David Wenham on the parables


Jesus’ favourite teaching method was using parables. Mark 4:33 says that, when speaking to the crowds, he spoke only in parables – ‘as they were able to hear’.

Parables are pictures – in words, often stories; as such they are interesting, thought-provoking and powerful. Jesus could – and did – tell his disciples to love their enemies, but the famous parable of the Good Samaritan says it so much more powerfully.

Jesus’ favourite teaching method was using parables. Mark 4:33 says that, when speaking to the crowds, he spoke only in parables – ‘as they were able to hear’.

Parables are pictures – in words, often stories; as such they are interesting, thought-provoking and powerful. Jesus could – and did – tell his disciples to love their enemies, but the famous parable of the Good Samaritan says it so much more powerfully.

People did not always understand the parables at first, and we twenty centuries later may be even slower to understand them. But what can we say about how to understand them?

  • 1. Pray for understanding. Jesus spoke about ‘the mystery of the kingdom of God’ being ‘given’ to his disciples, and he meant ‘given by God’ himself. So it is good for us to come humbly asking God, asking Jesus, to explain the parables to us.
  • 2. Seek to understand the parables in their social, religious and historical context. So Samaritans for us are good helpful people, but for Jesus’ Jewish hearers they were hated: there was a long history of hostility between Jews and Samaritans, and the controversial force of Jesus’ parable lies in Jesus making a Samaritan an amazing and compassionate hero.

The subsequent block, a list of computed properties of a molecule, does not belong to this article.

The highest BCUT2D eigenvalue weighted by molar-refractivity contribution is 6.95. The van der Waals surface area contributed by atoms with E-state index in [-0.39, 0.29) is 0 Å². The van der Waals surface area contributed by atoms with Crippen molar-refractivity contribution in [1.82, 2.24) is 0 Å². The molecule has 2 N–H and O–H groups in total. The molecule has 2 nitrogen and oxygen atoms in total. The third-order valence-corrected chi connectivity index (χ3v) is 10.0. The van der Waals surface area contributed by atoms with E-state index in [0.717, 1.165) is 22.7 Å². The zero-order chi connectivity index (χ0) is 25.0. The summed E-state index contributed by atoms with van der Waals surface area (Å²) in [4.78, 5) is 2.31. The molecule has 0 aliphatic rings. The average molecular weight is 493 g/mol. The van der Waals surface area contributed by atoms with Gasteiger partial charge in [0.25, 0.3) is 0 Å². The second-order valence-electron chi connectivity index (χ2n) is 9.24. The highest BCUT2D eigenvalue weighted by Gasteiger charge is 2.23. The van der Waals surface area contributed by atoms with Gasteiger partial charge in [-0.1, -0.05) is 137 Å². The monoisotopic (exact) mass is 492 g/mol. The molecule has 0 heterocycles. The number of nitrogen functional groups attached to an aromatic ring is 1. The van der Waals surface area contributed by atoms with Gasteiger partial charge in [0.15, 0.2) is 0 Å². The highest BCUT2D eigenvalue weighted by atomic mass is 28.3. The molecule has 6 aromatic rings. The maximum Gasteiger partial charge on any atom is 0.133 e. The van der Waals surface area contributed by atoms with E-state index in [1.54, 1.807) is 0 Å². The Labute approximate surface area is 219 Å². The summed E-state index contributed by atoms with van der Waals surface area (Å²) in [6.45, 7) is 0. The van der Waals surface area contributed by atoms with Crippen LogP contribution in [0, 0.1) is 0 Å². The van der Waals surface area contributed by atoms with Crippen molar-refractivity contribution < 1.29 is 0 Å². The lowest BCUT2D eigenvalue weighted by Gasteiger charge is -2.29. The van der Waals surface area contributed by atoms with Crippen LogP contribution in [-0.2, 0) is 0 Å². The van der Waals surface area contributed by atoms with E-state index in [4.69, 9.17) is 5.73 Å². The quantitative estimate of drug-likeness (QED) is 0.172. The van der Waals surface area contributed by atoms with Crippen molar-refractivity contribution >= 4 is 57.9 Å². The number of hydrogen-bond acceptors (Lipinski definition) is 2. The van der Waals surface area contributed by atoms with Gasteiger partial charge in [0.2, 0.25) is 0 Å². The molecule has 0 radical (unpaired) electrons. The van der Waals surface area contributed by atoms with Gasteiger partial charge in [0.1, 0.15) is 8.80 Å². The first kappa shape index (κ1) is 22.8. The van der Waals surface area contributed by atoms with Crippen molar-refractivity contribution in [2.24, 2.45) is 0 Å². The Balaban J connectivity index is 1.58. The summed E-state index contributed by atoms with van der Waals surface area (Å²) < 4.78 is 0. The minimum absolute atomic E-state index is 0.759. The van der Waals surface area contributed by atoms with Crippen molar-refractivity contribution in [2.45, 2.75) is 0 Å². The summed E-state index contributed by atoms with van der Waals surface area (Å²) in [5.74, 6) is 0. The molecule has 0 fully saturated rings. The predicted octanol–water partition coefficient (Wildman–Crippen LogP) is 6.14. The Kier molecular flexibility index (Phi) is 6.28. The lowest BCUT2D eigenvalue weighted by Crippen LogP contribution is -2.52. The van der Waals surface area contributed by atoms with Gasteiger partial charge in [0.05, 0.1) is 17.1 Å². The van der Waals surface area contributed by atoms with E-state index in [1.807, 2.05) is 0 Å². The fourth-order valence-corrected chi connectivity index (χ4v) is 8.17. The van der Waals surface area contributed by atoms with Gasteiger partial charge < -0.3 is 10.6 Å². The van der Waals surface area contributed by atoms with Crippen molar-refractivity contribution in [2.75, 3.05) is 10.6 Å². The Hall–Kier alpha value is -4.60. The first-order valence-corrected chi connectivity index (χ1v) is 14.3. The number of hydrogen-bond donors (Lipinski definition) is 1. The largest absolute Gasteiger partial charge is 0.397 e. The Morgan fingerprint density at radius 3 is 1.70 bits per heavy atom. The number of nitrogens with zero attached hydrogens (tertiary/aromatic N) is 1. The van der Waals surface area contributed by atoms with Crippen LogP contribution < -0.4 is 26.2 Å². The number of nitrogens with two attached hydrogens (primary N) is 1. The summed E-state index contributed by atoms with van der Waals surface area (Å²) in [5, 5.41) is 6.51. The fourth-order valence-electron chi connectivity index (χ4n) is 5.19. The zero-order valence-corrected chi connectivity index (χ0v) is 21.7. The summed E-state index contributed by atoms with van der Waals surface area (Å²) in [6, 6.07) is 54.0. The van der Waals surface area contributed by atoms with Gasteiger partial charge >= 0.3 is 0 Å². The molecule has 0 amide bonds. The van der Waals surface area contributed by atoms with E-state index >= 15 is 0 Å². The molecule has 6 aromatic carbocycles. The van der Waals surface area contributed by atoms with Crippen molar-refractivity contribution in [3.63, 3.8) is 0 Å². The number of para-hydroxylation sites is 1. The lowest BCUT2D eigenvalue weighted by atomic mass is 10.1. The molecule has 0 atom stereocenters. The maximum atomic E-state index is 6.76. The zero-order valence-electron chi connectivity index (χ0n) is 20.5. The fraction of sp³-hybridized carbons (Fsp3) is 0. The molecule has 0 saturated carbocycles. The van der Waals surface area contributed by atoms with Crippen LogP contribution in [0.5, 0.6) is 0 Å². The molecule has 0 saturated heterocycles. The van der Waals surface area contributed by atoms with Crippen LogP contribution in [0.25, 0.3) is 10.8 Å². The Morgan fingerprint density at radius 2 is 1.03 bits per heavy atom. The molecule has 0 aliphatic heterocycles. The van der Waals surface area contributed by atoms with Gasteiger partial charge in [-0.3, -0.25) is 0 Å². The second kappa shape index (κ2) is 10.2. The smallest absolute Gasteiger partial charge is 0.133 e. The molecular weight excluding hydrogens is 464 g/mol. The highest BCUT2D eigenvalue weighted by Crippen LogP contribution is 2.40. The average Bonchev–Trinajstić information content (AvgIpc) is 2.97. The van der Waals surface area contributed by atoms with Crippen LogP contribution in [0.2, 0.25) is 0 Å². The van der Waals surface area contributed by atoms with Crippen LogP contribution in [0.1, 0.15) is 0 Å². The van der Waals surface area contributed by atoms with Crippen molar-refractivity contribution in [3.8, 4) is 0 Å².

• 3. Interpret the parable in the context of Jesus’ ministry and in particular in the context of his announcing the arrival of ‘the kingdom of God’. I heard someone interpreting the parable as a good lesson in counselling people in trouble – the Samaritan didn’t talk a lot, he helped practically, the handed the wounded man over to the professional carer, i.e. the innkeeper – but this was reflecting the 20th century preacher’s interest in counselling; Jesus told the parable in order to challenge people with the radical nature of God’s kingdom and rule which he was bringing.
  • 4. Interpret the parables in their gospel context: in Luke’s gospel the parable is introduced by the question ‘Who is my neighbour?’ and concludes with the challenge ‘Go and do like wise’. So to interpret it, as some have in the past, as an allegorical story in code about Adam falling from heaven and being beaten up by the devil, before being rescued by Christ, is to ignore its context: in fact it is all about loving my neighbour, including my enemies.
  • 5. Pay careful attention to the form of the parable and to the things that are emphasized. To explain every detail in the parables is not to do them justice. The Good Samaritan is not a story in code, with every little detail being significant (e.g. the donkey, the coins etc.); it’s a carefully shaped story emphasizing the Samaritan and his astonishing generosity.
  • 6. Try to interpret the parable for today. A good translator from one language to another has to understand the words in the first language accurately and then to reproduce them well and faithfully in the other language. So with the parables, we want to do justice to the parable in Jesus’ context, and then to reflect carefully on how to help people hear the parable in today’s quite different context. It is a challenging, but very rewarding task, as we experience the relevance of Jesus’ teaching for us and our world.

David Wenham is tutor of New Testment at Trinity College Bristol.

His book The Parables of Jesus can be seen here.